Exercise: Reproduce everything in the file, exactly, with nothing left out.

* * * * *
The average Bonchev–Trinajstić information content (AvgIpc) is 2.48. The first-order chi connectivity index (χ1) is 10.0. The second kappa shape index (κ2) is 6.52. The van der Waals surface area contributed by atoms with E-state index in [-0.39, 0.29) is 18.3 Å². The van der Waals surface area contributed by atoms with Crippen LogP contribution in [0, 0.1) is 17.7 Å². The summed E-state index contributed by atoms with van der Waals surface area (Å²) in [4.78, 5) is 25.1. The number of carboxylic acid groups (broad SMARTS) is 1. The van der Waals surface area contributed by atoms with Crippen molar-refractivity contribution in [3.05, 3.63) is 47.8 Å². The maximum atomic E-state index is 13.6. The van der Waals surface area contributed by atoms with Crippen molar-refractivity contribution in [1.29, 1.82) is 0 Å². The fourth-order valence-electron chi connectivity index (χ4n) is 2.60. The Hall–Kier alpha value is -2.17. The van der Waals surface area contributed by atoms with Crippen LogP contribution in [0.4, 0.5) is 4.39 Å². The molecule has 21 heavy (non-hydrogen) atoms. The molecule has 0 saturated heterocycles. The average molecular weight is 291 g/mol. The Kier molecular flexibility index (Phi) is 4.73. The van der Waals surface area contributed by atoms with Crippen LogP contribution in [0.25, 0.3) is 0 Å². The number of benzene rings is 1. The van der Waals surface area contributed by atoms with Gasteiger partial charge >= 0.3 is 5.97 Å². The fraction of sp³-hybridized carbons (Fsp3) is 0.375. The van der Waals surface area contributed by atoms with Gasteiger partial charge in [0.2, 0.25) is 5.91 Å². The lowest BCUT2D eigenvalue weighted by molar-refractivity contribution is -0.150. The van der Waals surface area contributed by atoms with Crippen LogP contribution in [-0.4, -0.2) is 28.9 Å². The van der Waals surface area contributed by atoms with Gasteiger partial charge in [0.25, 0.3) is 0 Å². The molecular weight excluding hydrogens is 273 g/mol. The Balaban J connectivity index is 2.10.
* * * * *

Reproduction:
The average Bonchev–Trinajstić information content (AvgIpc) is 2.48. The first-order chi connectivity index (χ1) is 10.0. The second kappa shape index (κ2) is 6.52. The van der Waals surface area contributed by atoms with E-state index in [-0.39, 0.29) is 18.3 Å². The van der Waals surface area contributed by atoms with Crippen LogP contribution in [0, 0.1) is 17.7 Å². The summed E-state index contributed by atoms with van der Waals surface area (Å²) in [4.78, 5) is 25.1. The number of carboxylic acid groups (broad SMARTS) is 1. The van der Waals surface area contributed by atoms with Crippen molar-refractivity contribution in [3.05, 3.63) is 47.8 Å². The maximum atomic E-state index is 13.6. The van der Waals surface area contributed by atoms with Crippen molar-refractivity contribution in [1.29, 1.82) is 0 Å². The fourth-order valence-electron chi connectivity index (χ4n) is 2.60. The Hall–Kier alpha value is -2.17. The van der Waals surface area contributed by atoms with Crippen LogP contribution in [0.4, 0.5) is 4.39 Å². The molecule has 21 heavy (non-hydrogen) atoms. The molecule has 0 saturated heterocycles. The average molecular weight is 291 g/mol. The Kier molecular flexibility index (Phi) is 4.73. The van der Waals surface area contributed by atoms with Crippen LogP contribution in [0.25, 0.3) is 0 Å². The number of benzene rings is 1. The van der Waals surface area contributed by atoms with Gasteiger partial charge >= 0.3 is 5.97 Å². The fraction of sp³-hybridized carbons (Fsp3) is 0.375. The van der Waals surface area contributed by atoms with Gasteiger partial charge in [0.2, 0.25) is 5.91 Å². The lowest BCUT2D eigenvalue weighted by molar-refractivity contribution is -0.150. The van der Waals surface area contributed by atoms with Crippen LogP contribution in [-0.4, -0.2) is 28.9 Å². The van der Waals surface area contributed by atoms with Gasteiger partial charge in [0.25, 0.3) is 0 Å². The molecular weight excluding hydrogens is 273 g/mol. The Balaban J connectivity index is 2.10.